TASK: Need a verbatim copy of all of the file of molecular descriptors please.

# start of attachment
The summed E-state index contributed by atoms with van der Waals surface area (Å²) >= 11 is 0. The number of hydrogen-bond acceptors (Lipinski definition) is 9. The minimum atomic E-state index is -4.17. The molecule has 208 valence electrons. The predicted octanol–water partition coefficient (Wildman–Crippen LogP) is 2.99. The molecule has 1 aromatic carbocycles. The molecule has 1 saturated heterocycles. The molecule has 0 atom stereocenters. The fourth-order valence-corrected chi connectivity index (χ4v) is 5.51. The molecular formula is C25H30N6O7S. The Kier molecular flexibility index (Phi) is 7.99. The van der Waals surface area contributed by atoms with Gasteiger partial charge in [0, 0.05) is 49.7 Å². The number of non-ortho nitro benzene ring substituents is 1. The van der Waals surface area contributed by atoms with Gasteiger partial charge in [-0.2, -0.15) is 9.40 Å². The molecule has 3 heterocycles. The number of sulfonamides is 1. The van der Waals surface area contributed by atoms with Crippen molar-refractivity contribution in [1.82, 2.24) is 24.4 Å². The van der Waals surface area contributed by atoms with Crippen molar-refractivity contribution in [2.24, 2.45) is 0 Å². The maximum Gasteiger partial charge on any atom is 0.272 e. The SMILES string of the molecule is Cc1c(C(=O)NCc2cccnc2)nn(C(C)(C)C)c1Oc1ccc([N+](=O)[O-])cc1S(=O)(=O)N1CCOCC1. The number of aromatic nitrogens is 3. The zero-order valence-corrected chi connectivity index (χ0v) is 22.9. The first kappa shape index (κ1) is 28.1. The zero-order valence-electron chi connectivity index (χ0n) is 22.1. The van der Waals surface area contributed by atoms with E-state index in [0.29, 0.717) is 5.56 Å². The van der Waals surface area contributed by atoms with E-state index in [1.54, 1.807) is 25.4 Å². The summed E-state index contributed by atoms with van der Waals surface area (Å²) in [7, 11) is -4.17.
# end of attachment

The summed E-state index contributed by atoms with van der Waals surface area (Å²) >= 11 is 0. The number of hydrogen-bond acceptors (Lipinski definition) is 9. The minimum atomic E-state index is -4.17. The molecule has 208 valence electrons. The predicted octanol–water partition coefficient (Wildman–Crippen LogP) is 2.99. The molecule has 1 aromatic carbocycles. The molecule has 1 saturated heterocycles. The molecule has 0 atom stereocenters. The fourth-order valence-corrected chi connectivity index (χ4v) is 5.51. The molecular formula is C25H30N6O7S. The Kier molecular flexibility index (Phi) is 7.99. The van der Waals surface area contributed by atoms with Gasteiger partial charge in [0, 0.05) is 49.7 Å². The number of non-ortho nitro benzene ring substituents is 1. The van der Waals surface area contributed by atoms with Gasteiger partial charge in [-0.2, -0.15) is 9.40 Å². The molecule has 3 heterocycles. The number of sulfonamides is 1. The van der Waals surface area contributed by atoms with Crippen molar-refractivity contribution in [1.82, 2.24) is 24.4 Å². The van der Waals surface area contributed by atoms with Crippen molar-refractivity contribution in [2.24, 2.45) is 0 Å². The maximum Gasteiger partial charge on any atom is 0.272 e. The SMILES string of the molecule is Cc1c(C(=O)NCc2cccnc2)nn(C(C)(C)C)c1Oc1ccc([N+](=O)[O-])cc1S(=O)(=O)N1CCOCC1. The number of aromatic nitrogens is 3. The zero-order valence-corrected chi connectivity index (χ0v) is 22.9. The first kappa shape index (κ1) is 28.1. The zero-order valence-electron chi connectivity index (χ0n) is 22.1. The van der Waals surface area contributed by atoms with E-state index in [0.29, 0.717) is 5.56 Å². The van der Waals surface area contributed by atoms with E-state index in [1.54, 1.807) is 25.4 Å². The summed E-state index contributed by atoms with van der Waals surface area (Å²) in [7, 11) is -4.17.